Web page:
What are boobs for?
One children's book author got the answer to that question really, really wrong.
Alex Frith's puberty book, Growing Up for Boys, came under fire recently when one dad posted a screenshot from the book along with Frith's inaccurate sexist description about the purpose of women's breasts.
We think we know what you're thinking... and it's as rage-inducing as you're imagining.
Growing up, there was no shortage of books like What's the Big Secret?
via: AmazonFor moms and dads who went red in the face at the thought of having "the talk," or for kids who lost the ability to speak when the prospect of asking their parents about puberty or sex came up, these books were a great way to learn the ins...and outs...of the human body.
The best part of these books (besides not having to have awkward conversations with your parents) was that they assured you that everything that was happening to you was "perfectly normal."
via: AmazonPuberty is a tough topic to learn and talk about, especially when you're actually going through it yourself.
Fans of American Girl Doll books totally remember The Care and Keeping of You.
via: AmazonRemember lying on your bed, flipping through the pages of cartoon naked bodies, with their armpit hair and leg hair and everything flopping about? Good times.
Talking with boys about puberty and sex isn't often as easy as it is with girls.
via: AmazonThat's because toxic masculinity is a thing — boys are not supposed to be vulnerable. They're not supposed to be curious and unsure. They must appear confident and full of conviction all the time. Hopefully, that will change. But for the time being, it's especially important for boys to be able to turn to books when they don't feel like they can ask an adult about something they're experiencing. Published by Usborne Publishing in the U.K., Growing Up for Boys by Alex Frith seemed exactly like one of those books.
Until the part where Frith writes about about what girls' breasts are for.
U.K. dad blogger who runs the Facebook page Man vs. Pink posted this picture of a page from Growing Up for Boys."What are breasts for?" it reads. "Girls have breasts for two reasons. One is to make milk for babies. The other is to make the girls look grown-up and attractive. Virtually all breasts, no matter what size or shape they end up when a girl finishes puberty, can do both things."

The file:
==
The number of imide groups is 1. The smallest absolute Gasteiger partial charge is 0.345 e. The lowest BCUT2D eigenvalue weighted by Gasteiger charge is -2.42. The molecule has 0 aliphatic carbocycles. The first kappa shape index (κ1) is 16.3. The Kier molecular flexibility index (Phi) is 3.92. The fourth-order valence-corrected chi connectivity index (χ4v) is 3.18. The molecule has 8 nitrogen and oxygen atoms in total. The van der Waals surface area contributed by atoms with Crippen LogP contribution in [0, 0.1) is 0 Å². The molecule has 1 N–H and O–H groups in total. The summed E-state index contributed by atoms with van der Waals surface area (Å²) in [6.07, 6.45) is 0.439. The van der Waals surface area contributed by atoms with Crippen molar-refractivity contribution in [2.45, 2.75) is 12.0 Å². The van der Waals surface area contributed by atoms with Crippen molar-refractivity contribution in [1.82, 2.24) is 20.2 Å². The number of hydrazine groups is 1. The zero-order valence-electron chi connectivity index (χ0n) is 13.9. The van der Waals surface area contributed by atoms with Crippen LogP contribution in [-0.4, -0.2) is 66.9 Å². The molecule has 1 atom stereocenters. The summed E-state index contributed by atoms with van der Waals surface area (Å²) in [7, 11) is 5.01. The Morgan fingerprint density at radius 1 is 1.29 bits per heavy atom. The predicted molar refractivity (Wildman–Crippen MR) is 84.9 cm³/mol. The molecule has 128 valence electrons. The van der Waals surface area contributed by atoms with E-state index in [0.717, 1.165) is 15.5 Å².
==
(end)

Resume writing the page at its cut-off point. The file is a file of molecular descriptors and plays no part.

"This book is ill written trash by Alex Firth who thinks boobs are to make girls look attractive to men," wrote another reviewer.
"Utter trash," yet another wrote.released a statement that said, "Usborne apologises for any offence caused by this wording and will be revising the content for reprinting." How about revising the way we think about girls' bodies altogether, eh? Still, there were some who didn't get what all the fuss was about...
"This is actually true," one commenter wrote on Man vs. Pink's post.
via: FacebookMs. Zinnia Flowerbud really did try to explain herself, but Man vs. Pink came back with a blessedly succinct and powerful rebuttal: "Attractiveness is not a 'purpose' of breasts. The only 'purpose' is to produce milk. Any attractiveness is learned, cultural behaviour."
"What's the problem?" another commenter asked.
via: Facebook"A woman's breasts are gorgeous and help to show how beautiful the female form is." It's not a problem to recognize that women's breasts can be beautiful. What is inaccurate and harmful in so many ways is to tout beauty as the purpose of breasts. It suggests that women's bodies exist to please men. It suggests that women without breasts (yes, they exist) cannot be beautiful or attract a mate. It suggests that girls and women must display or flaunt their breasts in order to find a partner and that boys, in turn, should only be attracted to women with the right kind of breasts.
Luckily, there were plenty of commenters on the right side of the story.
via: FacebookAccording to this person, this isn't the first time Usborne Publishing has been caught perpetuating harmful concepts when it comes to boys and girls.
We must "move our kids away from the status quo," as this commenter wrote.
via: FacebookThis story makes it clear that one, parents need to talk to their kids about this stuff. You can't leave it all to the books, and two, when you do supplement these important talks with books, make sure they're ones that disseminate accurate, up-to-date information, not backward, awful gender stereotypes.